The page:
As Houthi militiamen on Saturday launched an attack on the UN’s World Food Program warehouses in Yemen’s port city of Hodeidah, the militia’s leadership was negotiating with UN envoy Martin Griffiths.
Griffiths, who brokered the breakthrough last month in Sweden, returned to Yemen Saturday with a plan to expedite measures agreed between the government and the Iran-backed Houthi militia.
Key among them is the redeployment of rival forces from Hodeida, the Red Sea port city crucial for aid and food imports.
Mohammed Ali al-Houthi, head of the rebel Higher Revolutionary Committee, told Agence France-Presse that talks on Yemen’s war-torn country’s economy “could take place in Amman... which I discussed with the UN envoy.”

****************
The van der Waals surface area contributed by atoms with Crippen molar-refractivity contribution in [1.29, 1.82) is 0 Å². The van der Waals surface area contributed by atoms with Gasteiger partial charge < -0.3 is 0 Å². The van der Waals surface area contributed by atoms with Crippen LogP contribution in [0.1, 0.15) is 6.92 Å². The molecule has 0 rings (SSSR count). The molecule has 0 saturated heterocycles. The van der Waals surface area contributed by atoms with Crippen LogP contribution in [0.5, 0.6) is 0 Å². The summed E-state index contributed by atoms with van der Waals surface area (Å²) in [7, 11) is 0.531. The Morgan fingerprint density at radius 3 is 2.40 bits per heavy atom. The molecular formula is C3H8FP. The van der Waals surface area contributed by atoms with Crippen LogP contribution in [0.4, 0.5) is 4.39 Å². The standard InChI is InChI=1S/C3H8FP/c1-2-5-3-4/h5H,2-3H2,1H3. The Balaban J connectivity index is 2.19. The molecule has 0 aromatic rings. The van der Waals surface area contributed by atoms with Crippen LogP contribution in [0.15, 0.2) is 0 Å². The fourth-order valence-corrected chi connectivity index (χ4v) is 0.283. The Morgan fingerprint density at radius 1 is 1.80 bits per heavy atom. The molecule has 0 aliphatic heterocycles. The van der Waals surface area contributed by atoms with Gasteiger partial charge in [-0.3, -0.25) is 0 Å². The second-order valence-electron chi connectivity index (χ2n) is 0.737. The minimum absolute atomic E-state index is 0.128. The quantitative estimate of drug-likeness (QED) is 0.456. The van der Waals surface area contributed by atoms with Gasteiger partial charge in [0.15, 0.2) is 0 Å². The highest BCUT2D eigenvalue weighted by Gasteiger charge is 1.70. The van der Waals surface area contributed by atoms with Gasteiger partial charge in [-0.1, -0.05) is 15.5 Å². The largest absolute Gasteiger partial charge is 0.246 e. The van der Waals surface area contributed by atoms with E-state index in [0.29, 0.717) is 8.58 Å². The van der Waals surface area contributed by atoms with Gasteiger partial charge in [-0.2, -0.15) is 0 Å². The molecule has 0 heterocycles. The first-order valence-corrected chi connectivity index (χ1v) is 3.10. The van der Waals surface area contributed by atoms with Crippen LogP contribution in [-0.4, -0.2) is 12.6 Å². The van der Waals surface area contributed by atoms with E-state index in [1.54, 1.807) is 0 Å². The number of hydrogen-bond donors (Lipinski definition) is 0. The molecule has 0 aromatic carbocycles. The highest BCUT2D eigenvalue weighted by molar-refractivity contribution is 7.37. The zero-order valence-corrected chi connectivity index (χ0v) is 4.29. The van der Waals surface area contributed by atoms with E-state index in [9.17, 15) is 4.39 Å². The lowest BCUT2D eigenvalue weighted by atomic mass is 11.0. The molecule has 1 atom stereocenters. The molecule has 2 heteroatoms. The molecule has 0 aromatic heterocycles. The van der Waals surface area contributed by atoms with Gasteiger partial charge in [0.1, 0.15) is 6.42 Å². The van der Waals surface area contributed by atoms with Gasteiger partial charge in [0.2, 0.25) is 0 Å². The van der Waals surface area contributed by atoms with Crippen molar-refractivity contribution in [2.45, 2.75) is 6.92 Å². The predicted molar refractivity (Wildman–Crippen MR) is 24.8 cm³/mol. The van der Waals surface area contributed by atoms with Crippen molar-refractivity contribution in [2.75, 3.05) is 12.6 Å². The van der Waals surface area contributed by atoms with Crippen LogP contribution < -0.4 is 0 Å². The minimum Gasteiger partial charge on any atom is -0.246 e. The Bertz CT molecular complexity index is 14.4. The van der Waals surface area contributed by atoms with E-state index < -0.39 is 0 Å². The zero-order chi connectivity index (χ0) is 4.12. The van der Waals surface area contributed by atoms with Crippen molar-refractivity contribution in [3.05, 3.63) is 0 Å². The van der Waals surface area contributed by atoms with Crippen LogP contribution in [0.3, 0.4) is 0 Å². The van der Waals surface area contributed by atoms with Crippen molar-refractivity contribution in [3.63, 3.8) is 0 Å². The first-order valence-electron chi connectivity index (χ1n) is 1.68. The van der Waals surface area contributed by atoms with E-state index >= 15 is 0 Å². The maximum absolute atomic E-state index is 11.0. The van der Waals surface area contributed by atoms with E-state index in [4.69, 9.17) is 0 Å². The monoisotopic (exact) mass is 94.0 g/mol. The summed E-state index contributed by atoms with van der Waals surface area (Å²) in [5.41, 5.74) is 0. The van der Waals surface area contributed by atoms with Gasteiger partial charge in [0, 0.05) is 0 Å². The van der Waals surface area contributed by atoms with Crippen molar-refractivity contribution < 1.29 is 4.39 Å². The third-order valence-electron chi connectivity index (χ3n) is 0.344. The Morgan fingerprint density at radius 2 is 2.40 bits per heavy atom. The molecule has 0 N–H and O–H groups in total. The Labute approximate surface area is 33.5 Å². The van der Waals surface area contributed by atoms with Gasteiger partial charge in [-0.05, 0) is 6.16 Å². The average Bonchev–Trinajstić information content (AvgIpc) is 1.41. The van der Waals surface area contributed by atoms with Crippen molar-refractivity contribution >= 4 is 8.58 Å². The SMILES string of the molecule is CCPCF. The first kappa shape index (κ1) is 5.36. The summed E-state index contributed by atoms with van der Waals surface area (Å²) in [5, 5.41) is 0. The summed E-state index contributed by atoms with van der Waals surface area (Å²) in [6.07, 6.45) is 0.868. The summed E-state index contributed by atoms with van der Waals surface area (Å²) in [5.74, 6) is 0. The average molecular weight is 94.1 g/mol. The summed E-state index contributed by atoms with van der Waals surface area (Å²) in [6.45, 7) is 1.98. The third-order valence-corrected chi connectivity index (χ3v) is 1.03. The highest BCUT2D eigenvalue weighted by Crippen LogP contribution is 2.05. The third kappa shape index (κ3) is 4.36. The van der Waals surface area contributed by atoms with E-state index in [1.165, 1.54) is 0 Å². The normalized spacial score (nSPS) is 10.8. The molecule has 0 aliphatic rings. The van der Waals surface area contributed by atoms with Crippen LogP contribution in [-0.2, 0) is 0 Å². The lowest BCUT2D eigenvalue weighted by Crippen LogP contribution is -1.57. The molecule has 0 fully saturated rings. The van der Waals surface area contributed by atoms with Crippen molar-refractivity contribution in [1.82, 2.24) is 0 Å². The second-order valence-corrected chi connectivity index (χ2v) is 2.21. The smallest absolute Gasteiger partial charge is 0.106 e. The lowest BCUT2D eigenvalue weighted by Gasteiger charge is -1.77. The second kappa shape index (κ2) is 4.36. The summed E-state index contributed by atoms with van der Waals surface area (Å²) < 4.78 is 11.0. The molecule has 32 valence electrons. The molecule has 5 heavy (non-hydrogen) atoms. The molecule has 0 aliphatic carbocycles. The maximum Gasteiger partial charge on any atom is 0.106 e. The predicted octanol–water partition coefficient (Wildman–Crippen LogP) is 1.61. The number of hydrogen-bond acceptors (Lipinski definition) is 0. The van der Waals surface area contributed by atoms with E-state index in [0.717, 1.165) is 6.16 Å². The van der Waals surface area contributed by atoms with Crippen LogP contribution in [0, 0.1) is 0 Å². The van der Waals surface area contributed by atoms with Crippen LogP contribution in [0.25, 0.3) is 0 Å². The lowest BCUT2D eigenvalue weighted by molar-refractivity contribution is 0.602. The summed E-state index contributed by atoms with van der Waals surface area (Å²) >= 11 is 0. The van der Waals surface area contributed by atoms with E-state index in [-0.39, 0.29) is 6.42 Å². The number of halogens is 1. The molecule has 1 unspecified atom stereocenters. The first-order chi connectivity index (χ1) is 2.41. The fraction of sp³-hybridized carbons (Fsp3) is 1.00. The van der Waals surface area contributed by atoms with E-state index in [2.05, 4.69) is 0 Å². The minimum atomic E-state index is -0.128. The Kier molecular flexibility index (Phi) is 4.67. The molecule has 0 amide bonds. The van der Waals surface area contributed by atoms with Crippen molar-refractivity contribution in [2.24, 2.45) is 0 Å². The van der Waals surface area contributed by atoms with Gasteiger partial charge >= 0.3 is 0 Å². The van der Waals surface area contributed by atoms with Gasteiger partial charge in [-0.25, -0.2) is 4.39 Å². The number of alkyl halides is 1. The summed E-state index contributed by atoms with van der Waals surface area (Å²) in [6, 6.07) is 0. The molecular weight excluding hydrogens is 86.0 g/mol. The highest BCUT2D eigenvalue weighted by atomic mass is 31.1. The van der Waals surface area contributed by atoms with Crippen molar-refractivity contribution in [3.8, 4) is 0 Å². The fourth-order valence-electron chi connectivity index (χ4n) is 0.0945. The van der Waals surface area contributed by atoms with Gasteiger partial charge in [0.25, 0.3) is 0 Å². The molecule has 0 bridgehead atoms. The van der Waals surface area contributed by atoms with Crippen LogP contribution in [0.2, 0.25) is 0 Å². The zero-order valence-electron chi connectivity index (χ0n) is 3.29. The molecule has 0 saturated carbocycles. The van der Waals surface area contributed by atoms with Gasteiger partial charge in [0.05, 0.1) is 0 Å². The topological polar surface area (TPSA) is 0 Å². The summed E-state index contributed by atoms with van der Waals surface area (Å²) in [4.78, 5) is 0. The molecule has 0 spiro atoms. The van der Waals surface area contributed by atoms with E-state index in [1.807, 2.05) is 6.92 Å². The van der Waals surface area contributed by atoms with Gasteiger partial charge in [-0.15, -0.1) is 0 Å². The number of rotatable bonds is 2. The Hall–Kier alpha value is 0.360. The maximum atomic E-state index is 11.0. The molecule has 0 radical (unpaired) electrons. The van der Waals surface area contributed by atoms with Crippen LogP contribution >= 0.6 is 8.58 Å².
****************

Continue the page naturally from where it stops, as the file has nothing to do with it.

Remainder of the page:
Griffiths also held talks Sunday with Houthi chief Abdelmalik al-Huthi, spokesman Mohammed Abdelsalam said in a statement carried by the militia’s media platforms. He said that the two addressed “preparations for the upcoming round of talks.”
However, during these talks between the UN envoy and militia leaders, residents in eastern Hodeidah confirmed that a huge fire broke out in the food aid warehouses as a result of Houthi artillery shelling.
Meanwhile, five civilians, including two children, were injured and three houses were destroyed on Saturday following a Houthi artillery bombardment on a village in the district of Hays in Hodeidah.
The militia forced dozens of families to flee from the village towards the center of Hays.